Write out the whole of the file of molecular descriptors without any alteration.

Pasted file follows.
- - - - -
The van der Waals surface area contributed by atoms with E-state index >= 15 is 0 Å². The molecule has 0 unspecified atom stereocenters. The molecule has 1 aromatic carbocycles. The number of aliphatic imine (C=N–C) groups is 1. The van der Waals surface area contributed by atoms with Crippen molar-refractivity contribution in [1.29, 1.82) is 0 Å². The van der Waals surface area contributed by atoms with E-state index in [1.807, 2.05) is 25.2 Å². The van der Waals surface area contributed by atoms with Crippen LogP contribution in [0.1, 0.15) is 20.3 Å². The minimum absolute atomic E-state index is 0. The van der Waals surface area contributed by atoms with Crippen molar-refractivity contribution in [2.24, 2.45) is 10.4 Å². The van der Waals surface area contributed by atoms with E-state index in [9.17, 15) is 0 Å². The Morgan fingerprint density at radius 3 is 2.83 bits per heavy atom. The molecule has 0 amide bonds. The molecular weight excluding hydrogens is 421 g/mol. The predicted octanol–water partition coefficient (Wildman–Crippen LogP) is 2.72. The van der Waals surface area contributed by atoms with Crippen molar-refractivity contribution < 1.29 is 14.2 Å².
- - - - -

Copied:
The van der Waals surface area contributed by atoms with E-state index >= 15 is 0 Å². The molecule has 0 unspecified atom stereocenters. The molecule has 1 aromatic carbocycles. The number of aliphatic imine (C=N–C) groups is 1. The van der Waals surface area contributed by atoms with Crippen molar-refractivity contribution in [1.29, 1.82) is 0 Å². The van der Waals surface area contributed by atoms with E-state index in [1.807, 2.05) is 25.2 Å². The van der Waals surface area contributed by atoms with Crippen LogP contribution in [0.1, 0.15) is 20.3 Å². The minimum absolute atomic E-state index is 0. The van der Waals surface area contributed by atoms with Crippen molar-refractivity contribution in [2.24, 2.45) is 10.4 Å². The van der Waals surface area contributed by atoms with E-state index in [9.17, 15) is 0 Å². The Morgan fingerprint density at radius 3 is 2.83 bits per heavy atom. The molecule has 0 amide bonds. The molecular weight excluding hydrogens is 421 g/mol. The predicted octanol–water partition coefficient (Wildman–Crippen LogP) is 2.72. The van der Waals surface area contributed by atoms with Crippen molar-refractivity contribution < 1.29 is 14.2 Å².